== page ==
Off the wall of Idriss Ali Nassah: Opportunity to introspect on active citizenship in Malawi

My comrade and friend Billy Mayaya, especially, shouldn’t be discouraged that last week’s demonstrations against George Chaponda ended up being nothing more that muffled noise. Rather, it should be an opportunity to introspect on, among other things, method, messaging and mobilization of active citizenship in Malawi.

Civil Society Organizations demonstration … Lilongwe-(c) Abel Ikiloni, Mana

Anyone who leads a movement knows that to be effective, especially over a period of time, you have to change methods and tactics.

Right now, it seems the default position to the many problems we face is to call people to the streets to demonstrate. It shouldn’t be. You have to mix things up; yes, you march in the streets on some matters, but other times you hold town-hall meetings, you also do contact and dialogue with the authorities, you go on an information blitz, you build a movement with the disgruntled and you fertilize the ground in preparation for a day of grand action.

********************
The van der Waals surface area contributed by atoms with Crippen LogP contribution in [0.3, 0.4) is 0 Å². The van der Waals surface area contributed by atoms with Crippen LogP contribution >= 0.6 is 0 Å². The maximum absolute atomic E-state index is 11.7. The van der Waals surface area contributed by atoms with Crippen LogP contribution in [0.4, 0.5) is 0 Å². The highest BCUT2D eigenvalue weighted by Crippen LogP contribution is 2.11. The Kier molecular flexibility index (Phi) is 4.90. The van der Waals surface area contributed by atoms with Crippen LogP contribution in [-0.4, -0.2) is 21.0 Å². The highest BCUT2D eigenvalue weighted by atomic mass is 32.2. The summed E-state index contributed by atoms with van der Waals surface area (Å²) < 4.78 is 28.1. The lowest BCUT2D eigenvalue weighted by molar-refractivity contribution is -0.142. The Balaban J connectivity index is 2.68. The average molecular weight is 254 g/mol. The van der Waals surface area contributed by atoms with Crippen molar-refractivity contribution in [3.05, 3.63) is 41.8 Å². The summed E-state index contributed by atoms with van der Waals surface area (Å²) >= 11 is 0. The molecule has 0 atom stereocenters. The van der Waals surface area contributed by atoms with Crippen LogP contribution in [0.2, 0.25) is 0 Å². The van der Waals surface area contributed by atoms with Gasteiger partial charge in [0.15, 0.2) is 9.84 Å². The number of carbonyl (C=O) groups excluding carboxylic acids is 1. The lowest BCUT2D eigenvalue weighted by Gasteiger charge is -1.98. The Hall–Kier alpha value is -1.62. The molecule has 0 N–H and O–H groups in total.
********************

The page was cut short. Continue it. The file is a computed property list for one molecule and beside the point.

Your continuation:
If you call for demonstrations at every opportunity, what happens is that fatigue creeps in, the demonstrations have little impact, people tune out and the targets (in this case President Peter Mutharika and Chaponda) are bolstered by what they see as lack of popular support against them.

As seasoned activists, I know Billy, Gift Trapence, Timothy Mtambo and others in the struggle understand this more than any other person.

Now, I have seen Billy Mayaya being singled out for ridicule after last week’s events. That is absurd because–without realizing it–we are becoming a nation that has little respect for those of us brave enough to put life and limb on the line in standing up for principles and values, against injustice and impunity.

The comfort in this, though, is that most of the ridicule is coming from people who themselves don’t do anything for any cause and have never stood for anything. They are just talking heads.

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5 years ago

Talking heads, walking legs – equally ineffective.

In the old days, the elders would gather, have their ‘indaba’, pass the calabash round and round, and stagger home without an action plan, thinking they had set their world to rights. Nothing changed.

Today, we gather, march, chant, and wave our placards. Perhaps we present a petition. We take our selfies, share them on social media,and drive home without an action plan, thinking we have set our world to rights. Nothing changes.

Don’t waste time chanting, ‘We want action now.’ What we want is an action plan now.

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